Pragati Palms
“Pragathi” is a Hindi word translated as “progress.” For the conscious western consumer as well as rural Indian villagers and artisans, progress is exactly what co-founders Adam Iversen and Pradeep Sharma are looking to create through their recently launched NGO, Pragati Palms.

After participating in an Acara course at the University of Minnesota, which challenges students to develop a socially and environmentally sustainable entrepreneur plan, Iversen received a grant from the university to travel to India and explore possible business partnerships.

Initially, Iversen and native-Indian Sharma planned to create a business focusing on Indian handicrafts. While visiting a rural Indian village, however, they stumbled upon a man handing out business cards made from palms. Iversen and Sharma were so impressed with the cards they thought they would order some for themselves as a way of representing Indian artisans. According to Iversen, “The reaction to our business cards was so positive, though, that we said ‘hey this could be a business in itself’ “ and thus the focused business of Pragati Palms business cards was born.

Pragati Palms is based out of Orissa, India, a rural state known for its elaborate palm leaf etchings. The business, therefore, offers villagers work relatively similar to art forms in which they participate. Pragati Palms honors Orissa’s culture and skill set while providing an alternative to the western print industry for environmentally and socially conscious western consumers. “When one ton of palm leaf waste is burnt, it produces 1.8 tons of carbon dioxide, contributing to global warming,” according to Tafline Laylin of Pragati Palms recycles these palms into a new product avoiding environmental damage and producing jobs.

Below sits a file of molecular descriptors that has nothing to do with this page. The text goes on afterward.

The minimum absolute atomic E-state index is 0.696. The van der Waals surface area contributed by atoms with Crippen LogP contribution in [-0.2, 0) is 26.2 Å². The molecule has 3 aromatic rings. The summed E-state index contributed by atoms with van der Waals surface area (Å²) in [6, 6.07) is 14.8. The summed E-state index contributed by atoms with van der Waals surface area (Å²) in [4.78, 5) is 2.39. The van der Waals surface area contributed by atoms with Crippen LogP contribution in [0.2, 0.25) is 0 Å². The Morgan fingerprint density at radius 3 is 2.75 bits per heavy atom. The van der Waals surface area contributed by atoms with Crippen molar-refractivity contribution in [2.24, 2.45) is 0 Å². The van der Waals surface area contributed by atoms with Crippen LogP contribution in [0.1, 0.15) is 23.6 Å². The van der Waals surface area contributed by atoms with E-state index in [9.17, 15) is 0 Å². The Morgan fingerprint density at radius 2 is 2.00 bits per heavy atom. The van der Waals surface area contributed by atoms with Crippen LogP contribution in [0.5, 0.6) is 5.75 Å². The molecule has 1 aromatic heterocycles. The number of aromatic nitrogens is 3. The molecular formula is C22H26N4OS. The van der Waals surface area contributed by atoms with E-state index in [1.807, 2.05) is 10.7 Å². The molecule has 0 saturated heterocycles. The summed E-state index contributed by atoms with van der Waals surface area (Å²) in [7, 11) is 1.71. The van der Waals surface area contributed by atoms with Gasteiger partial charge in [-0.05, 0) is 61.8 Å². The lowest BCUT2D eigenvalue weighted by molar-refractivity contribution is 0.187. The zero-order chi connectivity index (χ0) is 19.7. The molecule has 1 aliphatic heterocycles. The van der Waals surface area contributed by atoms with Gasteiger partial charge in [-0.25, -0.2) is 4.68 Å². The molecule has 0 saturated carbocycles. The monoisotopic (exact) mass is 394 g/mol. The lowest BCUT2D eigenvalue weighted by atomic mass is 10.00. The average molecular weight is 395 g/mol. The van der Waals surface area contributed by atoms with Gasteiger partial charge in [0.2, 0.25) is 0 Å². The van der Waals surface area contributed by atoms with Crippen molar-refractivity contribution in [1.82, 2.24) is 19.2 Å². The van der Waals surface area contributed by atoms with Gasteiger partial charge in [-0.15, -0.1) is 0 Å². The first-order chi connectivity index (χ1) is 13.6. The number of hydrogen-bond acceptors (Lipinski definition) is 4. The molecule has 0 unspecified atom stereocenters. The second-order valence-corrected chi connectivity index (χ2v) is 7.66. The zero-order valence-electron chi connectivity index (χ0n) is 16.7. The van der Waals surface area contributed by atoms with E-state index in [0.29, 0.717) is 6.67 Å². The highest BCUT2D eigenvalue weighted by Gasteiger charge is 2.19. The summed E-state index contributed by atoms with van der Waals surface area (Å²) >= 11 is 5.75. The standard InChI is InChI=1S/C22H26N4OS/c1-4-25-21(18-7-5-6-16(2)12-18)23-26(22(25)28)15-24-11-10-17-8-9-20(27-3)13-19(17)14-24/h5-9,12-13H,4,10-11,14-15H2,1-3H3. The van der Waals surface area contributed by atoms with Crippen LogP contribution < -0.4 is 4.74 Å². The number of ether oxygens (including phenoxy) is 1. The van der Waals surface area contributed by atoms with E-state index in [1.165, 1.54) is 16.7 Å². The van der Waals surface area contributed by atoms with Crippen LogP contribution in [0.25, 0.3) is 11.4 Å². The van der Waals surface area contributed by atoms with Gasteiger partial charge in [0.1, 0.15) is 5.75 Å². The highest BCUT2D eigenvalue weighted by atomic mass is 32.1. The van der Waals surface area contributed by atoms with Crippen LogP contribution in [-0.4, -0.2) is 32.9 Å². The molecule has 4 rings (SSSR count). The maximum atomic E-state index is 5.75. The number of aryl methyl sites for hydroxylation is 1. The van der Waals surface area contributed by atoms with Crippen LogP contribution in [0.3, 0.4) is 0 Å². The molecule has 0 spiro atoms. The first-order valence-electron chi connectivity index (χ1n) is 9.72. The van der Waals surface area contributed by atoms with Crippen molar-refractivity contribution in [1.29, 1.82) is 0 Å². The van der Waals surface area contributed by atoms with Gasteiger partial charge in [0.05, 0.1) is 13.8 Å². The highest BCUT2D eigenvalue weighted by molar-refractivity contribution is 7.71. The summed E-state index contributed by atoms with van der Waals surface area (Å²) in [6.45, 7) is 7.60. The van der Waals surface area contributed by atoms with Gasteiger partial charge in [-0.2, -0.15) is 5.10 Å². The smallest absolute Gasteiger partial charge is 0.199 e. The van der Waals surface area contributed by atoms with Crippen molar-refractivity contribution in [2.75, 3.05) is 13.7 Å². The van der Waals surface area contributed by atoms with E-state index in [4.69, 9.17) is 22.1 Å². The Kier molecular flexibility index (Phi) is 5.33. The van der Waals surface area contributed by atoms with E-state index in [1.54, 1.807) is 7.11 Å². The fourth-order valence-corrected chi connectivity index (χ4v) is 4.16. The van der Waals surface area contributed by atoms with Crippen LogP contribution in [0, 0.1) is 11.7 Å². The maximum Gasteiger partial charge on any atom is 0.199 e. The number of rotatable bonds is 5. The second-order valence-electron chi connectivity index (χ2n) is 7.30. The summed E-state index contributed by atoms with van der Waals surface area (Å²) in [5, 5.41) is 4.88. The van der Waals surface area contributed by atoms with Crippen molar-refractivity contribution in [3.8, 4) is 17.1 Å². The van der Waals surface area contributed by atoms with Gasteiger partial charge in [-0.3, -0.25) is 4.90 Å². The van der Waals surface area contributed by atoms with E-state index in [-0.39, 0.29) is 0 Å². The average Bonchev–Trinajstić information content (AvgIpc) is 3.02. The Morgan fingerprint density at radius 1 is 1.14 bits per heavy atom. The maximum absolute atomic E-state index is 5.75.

Dead palm fronds are collected by villagers and sent to a local workshop where women employed by Pragati Palms’ NGO partner, Dedicated to People, are cut into 1.5” by 3.5” business cards. Consumers can upload their own design or chose from one of several templates on the Pragati Palms’ website. Once ordered, palm fronds are manually screen-printed one color at a time, resulting in unique business cards. The palms are waterproof and highly flexible. Consumers can purchase a set of 100 cards on the Pragati Palms website for $35.

In describing the rewarding nature of his new business, Iversen expressed his commitment to providing consumers with alternatives to products within industries like print that are not normally environmentally and socially concerned.

Heather Klosterman

Sources: Pragati Palms, Facebook, Twitter